The Gemara Sanhedrin 74b reads:
נכרי דאמר ליה להאי ישראל קטול אספסתא בשבתא ושדי לחיותא ואי לא קטילנא לך ליקטיל ולא לקטליה שדי לנהרא ליקטליה ולא ליקטול מ"ט לעבורי מילתא קא בעי
If a non-Jew tells a Jew: cut this plant on Shabbos and throw it to [my] animals, or else I'll kill you -- cut it and don't be killed. But [cut it and] throw it into the river! -- be killed rather than cut; why? He seeks to make the Jew transgress.
(Codified in Rambam Yesodei HaTorah 5:2)
What about a case such as what sometimes happened with the Nazis? They imprisoned, killed, and tortured Jews no matter what the Jew said or believed. It didn't matter if someone renounced their faith or professed another one. And yet there were times when they'd threaten to kill observant Jews if they didn't break shabbos or yom kippur, spit on the rabbi, or the like -- not because they would have been satisfied if Jews gave up Judaism, but just out of sadism.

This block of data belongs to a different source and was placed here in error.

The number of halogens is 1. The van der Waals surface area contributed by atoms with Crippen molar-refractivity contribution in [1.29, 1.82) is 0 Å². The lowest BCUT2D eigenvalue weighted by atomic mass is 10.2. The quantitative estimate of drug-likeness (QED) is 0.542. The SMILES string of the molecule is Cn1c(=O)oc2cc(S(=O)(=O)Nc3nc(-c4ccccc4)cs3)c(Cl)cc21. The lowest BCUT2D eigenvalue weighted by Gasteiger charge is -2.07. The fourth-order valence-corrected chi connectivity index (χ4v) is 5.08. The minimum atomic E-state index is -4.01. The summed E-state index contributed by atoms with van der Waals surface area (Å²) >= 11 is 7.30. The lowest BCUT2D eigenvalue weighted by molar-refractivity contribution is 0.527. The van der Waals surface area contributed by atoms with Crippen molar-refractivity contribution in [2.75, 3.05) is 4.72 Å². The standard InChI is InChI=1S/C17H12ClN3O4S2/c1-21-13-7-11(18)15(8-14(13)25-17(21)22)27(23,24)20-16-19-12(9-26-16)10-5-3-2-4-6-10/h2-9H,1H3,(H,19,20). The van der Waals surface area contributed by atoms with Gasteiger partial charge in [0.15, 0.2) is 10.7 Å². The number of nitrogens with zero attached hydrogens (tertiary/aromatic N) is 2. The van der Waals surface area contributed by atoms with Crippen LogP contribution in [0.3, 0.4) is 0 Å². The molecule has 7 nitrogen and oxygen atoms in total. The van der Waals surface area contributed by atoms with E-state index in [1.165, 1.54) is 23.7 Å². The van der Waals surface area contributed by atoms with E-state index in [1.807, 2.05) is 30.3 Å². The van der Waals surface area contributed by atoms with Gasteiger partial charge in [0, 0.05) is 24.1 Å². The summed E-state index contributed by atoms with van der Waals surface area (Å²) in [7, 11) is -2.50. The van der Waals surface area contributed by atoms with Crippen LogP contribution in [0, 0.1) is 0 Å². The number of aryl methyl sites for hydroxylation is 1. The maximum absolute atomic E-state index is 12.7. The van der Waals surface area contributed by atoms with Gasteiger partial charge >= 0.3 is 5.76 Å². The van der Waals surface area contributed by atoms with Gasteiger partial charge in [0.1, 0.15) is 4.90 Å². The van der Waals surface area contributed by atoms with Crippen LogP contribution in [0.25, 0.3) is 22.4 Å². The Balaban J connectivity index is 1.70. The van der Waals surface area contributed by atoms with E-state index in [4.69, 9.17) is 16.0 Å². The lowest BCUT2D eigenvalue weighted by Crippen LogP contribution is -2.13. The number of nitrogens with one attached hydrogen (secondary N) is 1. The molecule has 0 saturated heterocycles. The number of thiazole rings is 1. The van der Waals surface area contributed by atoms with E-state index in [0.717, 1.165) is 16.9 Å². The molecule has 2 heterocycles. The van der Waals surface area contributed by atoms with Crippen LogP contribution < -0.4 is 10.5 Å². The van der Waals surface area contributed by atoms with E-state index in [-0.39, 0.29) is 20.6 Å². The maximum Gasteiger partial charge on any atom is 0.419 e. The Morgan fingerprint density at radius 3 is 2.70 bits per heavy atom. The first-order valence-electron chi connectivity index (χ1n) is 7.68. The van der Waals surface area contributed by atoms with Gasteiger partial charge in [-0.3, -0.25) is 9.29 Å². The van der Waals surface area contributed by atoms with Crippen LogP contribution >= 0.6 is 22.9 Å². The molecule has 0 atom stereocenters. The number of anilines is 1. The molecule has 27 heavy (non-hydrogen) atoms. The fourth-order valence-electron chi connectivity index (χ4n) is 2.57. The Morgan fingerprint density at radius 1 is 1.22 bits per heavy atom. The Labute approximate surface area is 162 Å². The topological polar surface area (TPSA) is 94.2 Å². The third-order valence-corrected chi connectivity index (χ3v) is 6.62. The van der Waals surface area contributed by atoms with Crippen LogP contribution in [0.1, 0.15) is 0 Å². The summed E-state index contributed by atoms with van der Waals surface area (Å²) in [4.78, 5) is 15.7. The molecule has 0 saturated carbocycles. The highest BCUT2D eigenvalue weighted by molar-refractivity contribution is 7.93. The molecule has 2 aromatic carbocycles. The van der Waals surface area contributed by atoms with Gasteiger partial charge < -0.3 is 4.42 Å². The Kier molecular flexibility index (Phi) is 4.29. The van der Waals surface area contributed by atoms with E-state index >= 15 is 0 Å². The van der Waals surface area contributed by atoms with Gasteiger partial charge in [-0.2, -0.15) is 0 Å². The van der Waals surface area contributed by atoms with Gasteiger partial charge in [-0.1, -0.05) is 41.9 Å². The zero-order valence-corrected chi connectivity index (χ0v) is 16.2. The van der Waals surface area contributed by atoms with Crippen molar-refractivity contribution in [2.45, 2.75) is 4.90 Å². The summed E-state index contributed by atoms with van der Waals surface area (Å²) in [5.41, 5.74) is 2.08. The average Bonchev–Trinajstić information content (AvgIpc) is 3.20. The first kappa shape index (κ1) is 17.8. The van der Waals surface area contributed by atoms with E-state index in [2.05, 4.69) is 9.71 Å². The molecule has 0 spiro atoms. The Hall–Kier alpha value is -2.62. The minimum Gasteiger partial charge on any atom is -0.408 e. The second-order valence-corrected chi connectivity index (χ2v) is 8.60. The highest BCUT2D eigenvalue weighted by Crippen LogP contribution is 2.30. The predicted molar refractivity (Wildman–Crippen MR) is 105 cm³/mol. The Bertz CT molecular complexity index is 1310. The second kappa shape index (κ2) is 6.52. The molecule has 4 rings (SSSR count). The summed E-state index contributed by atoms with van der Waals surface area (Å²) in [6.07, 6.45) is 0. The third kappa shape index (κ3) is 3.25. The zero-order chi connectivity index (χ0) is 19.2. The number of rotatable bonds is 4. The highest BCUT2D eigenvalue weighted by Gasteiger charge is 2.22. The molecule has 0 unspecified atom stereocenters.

Does that qualify as they are attempting to make Jews transgress? (I know there's a story in the Yated's obituary of Rabbi Joseph Elias zt'l where as a young student he felt this was, but is this discussed in the rabbinic literature?)